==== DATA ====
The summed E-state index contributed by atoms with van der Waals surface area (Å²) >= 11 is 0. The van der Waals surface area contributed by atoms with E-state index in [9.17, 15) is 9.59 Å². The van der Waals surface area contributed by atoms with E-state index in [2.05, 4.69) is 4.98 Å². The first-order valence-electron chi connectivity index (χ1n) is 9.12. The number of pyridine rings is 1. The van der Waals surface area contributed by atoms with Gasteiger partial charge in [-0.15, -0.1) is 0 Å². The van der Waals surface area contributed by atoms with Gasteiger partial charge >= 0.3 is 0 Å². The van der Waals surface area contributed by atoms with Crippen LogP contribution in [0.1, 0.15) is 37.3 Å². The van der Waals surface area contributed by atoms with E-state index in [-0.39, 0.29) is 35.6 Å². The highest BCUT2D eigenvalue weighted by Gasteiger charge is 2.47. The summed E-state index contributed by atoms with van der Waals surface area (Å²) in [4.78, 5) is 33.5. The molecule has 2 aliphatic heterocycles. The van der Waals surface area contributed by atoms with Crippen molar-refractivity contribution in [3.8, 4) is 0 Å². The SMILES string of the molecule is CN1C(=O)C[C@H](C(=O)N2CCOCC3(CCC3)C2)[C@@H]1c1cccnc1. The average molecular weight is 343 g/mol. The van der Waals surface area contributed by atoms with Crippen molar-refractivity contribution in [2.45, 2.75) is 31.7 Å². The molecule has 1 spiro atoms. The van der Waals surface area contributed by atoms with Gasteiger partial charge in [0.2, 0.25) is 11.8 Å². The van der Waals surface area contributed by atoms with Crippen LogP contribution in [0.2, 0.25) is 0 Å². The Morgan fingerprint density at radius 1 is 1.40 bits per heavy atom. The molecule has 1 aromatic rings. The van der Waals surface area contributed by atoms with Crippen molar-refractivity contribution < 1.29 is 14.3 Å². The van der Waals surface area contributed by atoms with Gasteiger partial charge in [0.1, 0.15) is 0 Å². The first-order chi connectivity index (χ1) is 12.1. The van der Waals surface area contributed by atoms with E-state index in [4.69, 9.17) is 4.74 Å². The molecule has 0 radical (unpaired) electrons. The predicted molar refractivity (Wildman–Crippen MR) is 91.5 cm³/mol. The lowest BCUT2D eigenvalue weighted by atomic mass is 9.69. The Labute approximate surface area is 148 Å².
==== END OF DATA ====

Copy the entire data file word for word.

The summed E-state index contributed by atoms with van der Waals surface area (Å²) >= 11 is 0. The van der Waals surface area contributed by atoms with E-state index in [9.17, 15) is 9.59 Å². The van der Waals surface area contributed by atoms with E-state index in [2.05, 4.69) is 4.98 Å². The first-order valence-electron chi connectivity index (χ1n) is 9.12. The number of pyridine rings is 1. The van der Waals surface area contributed by atoms with Gasteiger partial charge in [-0.15, -0.1) is 0 Å². The van der Waals surface area contributed by atoms with Gasteiger partial charge >= 0.3 is 0 Å². The van der Waals surface area contributed by atoms with Crippen LogP contribution in [0.1, 0.15) is 37.3 Å². The van der Waals surface area contributed by atoms with E-state index in [-0.39, 0.29) is 35.6 Å². The highest BCUT2D eigenvalue weighted by Gasteiger charge is 2.47. The summed E-state index contributed by atoms with van der Waals surface area (Å²) in [4.78, 5) is 33.5. The molecule has 2 aliphatic heterocycles. The van der Waals surface area contributed by atoms with Crippen molar-refractivity contribution in [3.8, 4) is 0 Å². The SMILES string of the molecule is CN1C(=O)C[C@H](C(=O)N2CCOCC3(CCC3)C2)[C@@H]1c1cccnc1. The average molecular weight is 343 g/mol. The van der Waals surface area contributed by atoms with Crippen molar-refractivity contribution in [2.45, 2.75) is 31.7 Å². The molecule has 1 spiro atoms. The van der Waals surface area contributed by atoms with Gasteiger partial charge in [0.2, 0.25) is 11.8 Å². The van der Waals surface area contributed by atoms with Crippen LogP contribution in [0.2, 0.25) is 0 Å². The Morgan fingerprint density at radius 1 is 1.40 bits per heavy atom. The molecule has 1 aromatic rings. The van der Waals surface area contributed by atoms with Crippen molar-refractivity contribution < 1.29 is 14.3 Å². The van der Waals surface area contributed by atoms with Gasteiger partial charge in [0.1, 0.15) is 0 Å². The first-order chi connectivity index (χ1) is 12.1. The van der Waals surface area contributed by atoms with E-state index in [4.69, 9.17) is 4.74 Å². The molecule has 0 radical (unpaired) electrons. The predicted molar refractivity (Wildman–Crippen MR) is 91.5 cm³/mol. The lowest BCUT2D eigenvalue weighted by atomic mass is 9.69. The Labute approximate surface area is 148 Å².